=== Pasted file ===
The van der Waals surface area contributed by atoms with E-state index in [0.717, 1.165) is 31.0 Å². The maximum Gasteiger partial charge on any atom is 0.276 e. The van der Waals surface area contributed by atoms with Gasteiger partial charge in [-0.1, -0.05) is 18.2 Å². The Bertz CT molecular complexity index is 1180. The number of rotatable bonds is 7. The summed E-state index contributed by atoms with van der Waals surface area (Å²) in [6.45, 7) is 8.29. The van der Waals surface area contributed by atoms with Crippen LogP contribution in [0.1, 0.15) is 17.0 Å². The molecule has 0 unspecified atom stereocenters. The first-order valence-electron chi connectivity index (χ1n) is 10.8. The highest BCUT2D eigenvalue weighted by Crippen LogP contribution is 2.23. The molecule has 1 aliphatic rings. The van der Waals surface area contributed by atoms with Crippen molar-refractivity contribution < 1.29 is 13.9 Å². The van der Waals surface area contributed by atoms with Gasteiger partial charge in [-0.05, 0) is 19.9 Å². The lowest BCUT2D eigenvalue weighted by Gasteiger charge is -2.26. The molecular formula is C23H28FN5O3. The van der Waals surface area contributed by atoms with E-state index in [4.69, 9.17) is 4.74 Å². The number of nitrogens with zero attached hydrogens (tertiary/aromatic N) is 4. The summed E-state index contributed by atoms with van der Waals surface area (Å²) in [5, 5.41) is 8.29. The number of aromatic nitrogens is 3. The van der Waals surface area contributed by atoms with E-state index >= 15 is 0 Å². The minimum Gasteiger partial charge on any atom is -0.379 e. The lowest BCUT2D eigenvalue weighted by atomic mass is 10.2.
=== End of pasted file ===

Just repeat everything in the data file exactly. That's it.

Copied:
The van der Waals surface area contributed by atoms with E-state index in [0.717, 1.165) is 31.0 Å². The maximum Gasteiger partial charge on any atom is 0.276 e. The van der Waals surface area contributed by atoms with Gasteiger partial charge in [-0.1, -0.05) is 18.2 Å². The Bertz CT molecular complexity index is 1180. The number of rotatable bonds is 7. The summed E-state index contributed by atoms with van der Waals surface area (Å²) in [6.45, 7) is 8.29. The van der Waals surface area contributed by atoms with Crippen LogP contribution in [0.1, 0.15) is 17.0 Å². The molecule has 0 unspecified atom stereocenters. The first-order valence-electron chi connectivity index (χ1n) is 10.8. The highest BCUT2D eigenvalue weighted by Crippen LogP contribution is 2.23. The molecule has 1 aliphatic rings. The van der Waals surface area contributed by atoms with Crippen molar-refractivity contribution < 1.29 is 13.9 Å². The van der Waals surface area contributed by atoms with Gasteiger partial charge in [-0.05, 0) is 19.9 Å². The lowest BCUT2D eigenvalue weighted by Gasteiger charge is -2.26. The molecular formula is C23H28FN5O3. The van der Waals surface area contributed by atoms with E-state index in [4.69, 9.17) is 4.74 Å². The number of nitrogens with zero attached hydrogens (tertiary/aromatic N) is 4. The summed E-state index contributed by atoms with van der Waals surface area (Å²) in [5, 5.41) is 8.29. The number of aromatic nitrogens is 3. The van der Waals surface area contributed by atoms with E-state index >= 15 is 0 Å². The minimum Gasteiger partial charge on any atom is -0.379 e. The lowest BCUT2D eigenvalue weighted by atomic mass is 10.2.